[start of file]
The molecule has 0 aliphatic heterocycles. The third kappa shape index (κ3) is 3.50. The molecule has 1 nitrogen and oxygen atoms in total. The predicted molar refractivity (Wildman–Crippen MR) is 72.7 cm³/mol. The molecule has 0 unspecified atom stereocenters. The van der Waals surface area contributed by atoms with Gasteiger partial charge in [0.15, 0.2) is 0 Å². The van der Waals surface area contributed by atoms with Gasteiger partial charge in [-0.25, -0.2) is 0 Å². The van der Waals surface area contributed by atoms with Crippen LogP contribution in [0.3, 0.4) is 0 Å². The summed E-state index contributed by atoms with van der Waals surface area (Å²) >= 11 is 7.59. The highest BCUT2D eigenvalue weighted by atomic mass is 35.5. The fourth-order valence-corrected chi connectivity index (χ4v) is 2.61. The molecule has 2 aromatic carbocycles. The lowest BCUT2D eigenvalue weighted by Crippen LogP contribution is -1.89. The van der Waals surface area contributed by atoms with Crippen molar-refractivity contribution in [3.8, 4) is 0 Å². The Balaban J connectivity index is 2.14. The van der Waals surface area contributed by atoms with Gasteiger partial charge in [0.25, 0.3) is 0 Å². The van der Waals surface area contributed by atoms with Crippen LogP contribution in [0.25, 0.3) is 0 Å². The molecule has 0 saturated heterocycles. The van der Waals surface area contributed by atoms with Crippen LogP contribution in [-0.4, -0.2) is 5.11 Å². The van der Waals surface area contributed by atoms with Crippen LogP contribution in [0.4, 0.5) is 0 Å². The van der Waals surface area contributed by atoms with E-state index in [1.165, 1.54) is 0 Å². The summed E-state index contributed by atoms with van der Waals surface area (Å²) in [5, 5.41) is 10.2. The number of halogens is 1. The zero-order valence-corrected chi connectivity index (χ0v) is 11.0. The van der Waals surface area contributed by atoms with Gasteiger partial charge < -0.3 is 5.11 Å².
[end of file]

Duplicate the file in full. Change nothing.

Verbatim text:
The molecule has 0 aliphatic heterocycles. The third kappa shape index (κ3) is 3.50. The molecule has 1 nitrogen and oxygen atoms in total. The predicted molar refractivity (Wildman–Crippen MR) is 72.7 cm³/mol. The molecule has 0 unspecified atom stereocenters. The van der Waals surface area contributed by atoms with Gasteiger partial charge in [0.15, 0.2) is 0 Å². The van der Waals surface area contributed by atoms with Gasteiger partial charge in [-0.25, -0.2) is 0 Å². The van der Waals surface area contributed by atoms with Crippen LogP contribution in [0.3, 0.4) is 0 Å². The summed E-state index contributed by atoms with van der Waals surface area (Å²) >= 11 is 7.59. The highest BCUT2D eigenvalue weighted by atomic mass is 35.5. The fourth-order valence-corrected chi connectivity index (χ4v) is 2.61. The molecule has 2 aromatic carbocycles. The lowest BCUT2D eigenvalue weighted by Crippen LogP contribution is -1.89. The van der Waals surface area contributed by atoms with Crippen molar-refractivity contribution in [3.8, 4) is 0 Å². The Balaban J connectivity index is 2.14. The van der Waals surface area contributed by atoms with Gasteiger partial charge in [0.25, 0.3) is 0 Å². The van der Waals surface area contributed by atoms with Crippen LogP contribution in [0.25, 0.3) is 0 Å². The molecule has 0 saturated heterocycles. The van der Waals surface area contributed by atoms with Crippen LogP contribution in [-0.4, -0.2) is 5.11 Å². The van der Waals surface area contributed by atoms with Crippen LogP contribution in [0.4, 0.5) is 0 Å². The van der Waals surface area contributed by atoms with E-state index in [1.165, 1.54) is 0 Å². The summed E-state index contributed by atoms with van der Waals surface area (Å²) in [5, 5.41) is 10.2. The number of halogens is 1. The zero-order valence-corrected chi connectivity index (χ0v) is 11.0. The van der Waals surface area contributed by atoms with Gasteiger partial charge < -0.3 is 5.11 Å².